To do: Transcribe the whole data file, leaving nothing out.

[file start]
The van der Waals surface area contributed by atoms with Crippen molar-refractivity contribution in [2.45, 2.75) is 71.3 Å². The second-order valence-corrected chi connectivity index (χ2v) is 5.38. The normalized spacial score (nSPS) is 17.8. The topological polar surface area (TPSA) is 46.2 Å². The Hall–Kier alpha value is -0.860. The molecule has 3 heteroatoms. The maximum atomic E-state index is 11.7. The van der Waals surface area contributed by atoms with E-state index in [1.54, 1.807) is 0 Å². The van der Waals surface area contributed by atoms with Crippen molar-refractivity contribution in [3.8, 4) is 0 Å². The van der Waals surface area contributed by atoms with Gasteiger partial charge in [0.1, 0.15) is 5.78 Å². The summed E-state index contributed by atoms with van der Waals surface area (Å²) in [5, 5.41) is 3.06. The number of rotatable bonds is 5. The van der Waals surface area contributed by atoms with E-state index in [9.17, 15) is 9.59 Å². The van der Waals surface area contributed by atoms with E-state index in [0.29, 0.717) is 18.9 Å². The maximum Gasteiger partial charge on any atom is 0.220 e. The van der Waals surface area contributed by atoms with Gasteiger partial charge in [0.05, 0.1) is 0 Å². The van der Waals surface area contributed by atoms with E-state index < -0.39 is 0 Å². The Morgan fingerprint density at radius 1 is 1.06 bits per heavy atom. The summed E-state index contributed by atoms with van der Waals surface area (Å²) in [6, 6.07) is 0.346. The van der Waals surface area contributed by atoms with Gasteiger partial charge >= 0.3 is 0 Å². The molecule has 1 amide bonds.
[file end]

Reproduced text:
The van der Waals surface area contributed by atoms with Crippen molar-refractivity contribution in [2.45, 2.75) is 71.3 Å². The second-order valence-corrected chi connectivity index (χ2v) is 5.38. The normalized spacial score (nSPS) is 17.8. The topological polar surface area (TPSA) is 46.2 Å². The Hall–Kier alpha value is -0.860. The molecule has 3 heteroatoms. The maximum atomic E-state index is 11.7. The van der Waals surface area contributed by atoms with E-state index in [1.54, 1.807) is 0 Å². The van der Waals surface area contributed by atoms with Crippen molar-refractivity contribution in [3.8, 4) is 0 Å². The van der Waals surface area contributed by atoms with Gasteiger partial charge in [0.1, 0.15) is 5.78 Å². The summed E-state index contributed by atoms with van der Waals surface area (Å²) in [5, 5.41) is 3.06. The number of rotatable bonds is 5. The van der Waals surface area contributed by atoms with E-state index in [9.17, 15) is 9.59 Å². The van der Waals surface area contributed by atoms with E-state index in [0.29, 0.717) is 18.9 Å². The maximum Gasteiger partial charge on any atom is 0.220 e. The van der Waals surface area contributed by atoms with Gasteiger partial charge in [0.05, 0.1) is 0 Å². The van der Waals surface area contributed by atoms with E-state index < -0.39 is 0 Å². The Morgan fingerprint density at radius 1 is 1.06 bits per heavy atom. The summed E-state index contributed by atoms with van der Waals surface area (Å²) in [6, 6.07) is 0.346. The van der Waals surface area contributed by atoms with Gasteiger partial charge >= 0.3 is 0 Å². The molecule has 1 amide bonds.